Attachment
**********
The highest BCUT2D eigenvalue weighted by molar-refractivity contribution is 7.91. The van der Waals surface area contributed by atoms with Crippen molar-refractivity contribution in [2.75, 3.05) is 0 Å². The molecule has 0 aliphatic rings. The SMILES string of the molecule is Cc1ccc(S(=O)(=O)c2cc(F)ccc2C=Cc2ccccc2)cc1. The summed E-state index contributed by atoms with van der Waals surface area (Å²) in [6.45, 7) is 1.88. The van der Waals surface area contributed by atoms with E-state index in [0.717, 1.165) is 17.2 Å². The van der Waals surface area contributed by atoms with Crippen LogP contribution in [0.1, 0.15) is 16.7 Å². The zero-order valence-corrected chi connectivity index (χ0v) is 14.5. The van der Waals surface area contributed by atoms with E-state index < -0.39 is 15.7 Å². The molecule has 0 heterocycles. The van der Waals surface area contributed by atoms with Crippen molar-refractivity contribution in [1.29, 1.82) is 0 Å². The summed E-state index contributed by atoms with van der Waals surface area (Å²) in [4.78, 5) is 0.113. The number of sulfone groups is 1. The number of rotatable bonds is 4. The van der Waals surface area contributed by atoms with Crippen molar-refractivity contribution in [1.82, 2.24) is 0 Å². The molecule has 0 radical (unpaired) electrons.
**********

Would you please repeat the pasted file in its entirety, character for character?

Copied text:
The highest BCUT2D eigenvalue weighted by molar-refractivity contribution is 7.91. The van der Waals surface area contributed by atoms with Crippen molar-refractivity contribution in [2.75, 3.05) is 0 Å². The molecule has 0 aliphatic rings. The SMILES string of the molecule is Cc1ccc(S(=O)(=O)c2cc(F)ccc2C=Cc2ccccc2)cc1. The summed E-state index contributed by atoms with van der Waals surface area (Å²) in [6.45, 7) is 1.88. The van der Waals surface area contributed by atoms with E-state index in [0.717, 1.165) is 17.2 Å². The van der Waals surface area contributed by atoms with Crippen LogP contribution in [0.1, 0.15) is 16.7 Å². The zero-order valence-corrected chi connectivity index (χ0v) is 14.5. The van der Waals surface area contributed by atoms with E-state index < -0.39 is 15.7 Å². The molecule has 0 heterocycles. The van der Waals surface area contributed by atoms with Crippen molar-refractivity contribution in [1.29, 1.82) is 0 Å². The summed E-state index contributed by atoms with van der Waals surface area (Å²) in [4.78, 5) is 0.113. The number of sulfone groups is 1. The number of rotatable bonds is 4. The van der Waals surface area contributed by atoms with Crippen molar-refractivity contribution in [1.82, 2.24) is 0 Å². The molecule has 0 radical (unpaired) electrons.